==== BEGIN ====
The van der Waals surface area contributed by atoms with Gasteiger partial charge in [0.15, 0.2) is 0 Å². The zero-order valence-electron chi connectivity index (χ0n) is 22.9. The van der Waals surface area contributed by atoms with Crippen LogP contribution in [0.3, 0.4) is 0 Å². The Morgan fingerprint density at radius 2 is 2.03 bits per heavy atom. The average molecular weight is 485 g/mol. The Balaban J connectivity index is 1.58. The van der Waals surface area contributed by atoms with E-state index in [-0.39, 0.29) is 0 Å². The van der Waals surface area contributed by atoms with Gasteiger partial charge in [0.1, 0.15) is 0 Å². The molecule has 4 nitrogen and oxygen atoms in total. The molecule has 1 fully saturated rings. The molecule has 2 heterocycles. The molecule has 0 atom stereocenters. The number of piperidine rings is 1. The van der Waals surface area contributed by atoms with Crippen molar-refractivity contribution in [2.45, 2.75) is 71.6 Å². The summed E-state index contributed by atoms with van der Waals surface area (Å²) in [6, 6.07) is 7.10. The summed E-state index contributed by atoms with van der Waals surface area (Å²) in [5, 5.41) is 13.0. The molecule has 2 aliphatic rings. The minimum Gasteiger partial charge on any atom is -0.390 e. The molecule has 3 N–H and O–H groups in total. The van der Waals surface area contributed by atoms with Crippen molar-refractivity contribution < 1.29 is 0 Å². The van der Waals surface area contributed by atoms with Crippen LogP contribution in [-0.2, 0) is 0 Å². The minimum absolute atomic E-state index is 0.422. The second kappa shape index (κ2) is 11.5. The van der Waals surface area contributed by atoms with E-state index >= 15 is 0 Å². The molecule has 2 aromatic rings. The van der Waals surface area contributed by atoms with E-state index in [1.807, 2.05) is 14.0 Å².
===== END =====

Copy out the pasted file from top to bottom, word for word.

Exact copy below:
The van der Waals surface area contributed by atoms with Gasteiger partial charge in [0.15, 0.2) is 0 Å². The zero-order valence-electron chi connectivity index (χ0n) is 22.9. The van der Waals surface area contributed by atoms with Crippen LogP contribution in [0.3, 0.4) is 0 Å². The Morgan fingerprint density at radius 2 is 2.03 bits per heavy atom. The average molecular weight is 485 g/mol. The Balaban J connectivity index is 1.58. The van der Waals surface area contributed by atoms with E-state index in [-0.39, 0.29) is 0 Å². The van der Waals surface area contributed by atoms with Gasteiger partial charge in [0.1, 0.15) is 0 Å². The molecule has 4 nitrogen and oxygen atoms in total. The molecule has 1 fully saturated rings. The molecule has 2 heterocycles. The molecule has 0 atom stereocenters. The number of piperidine rings is 1. The van der Waals surface area contributed by atoms with Crippen molar-refractivity contribution in [2.45, 2.75) is 71.6 Å². The summed E-state index contributed by atoms with van der Waals surface area (Å²) in [6, 6.07) is 7.10. The summed E-state index contributed by atoms with van der Waals surface area (Å²) in [5, 5.41) is 13.0. The molecule has 2 aliphatic rings. The minimum Gasteiger partial charge on any atom is -0.390 e. The molecule has 3 N–H and O–H groups in total. The van der Waals surface area contributed by atoms with Crippen molar-refractivity contribution < 1.29 is 0 Å². The van der Waals surface area contributed by atoms with Crippen LogP contribution in [-0.2, 0) is 0 Å². The minimum absolute atomic E-state index is 0.422. The second kappa shape index (κ2) is 11.5. The van der Waals surface area contributed by atoms with E-state index >= 15 is 0 Å². The molecule has 2 aromatic rings. The van der Waals surface area contributed by atoms with E-state index in [1.807, 2.05) is 14.0 Å².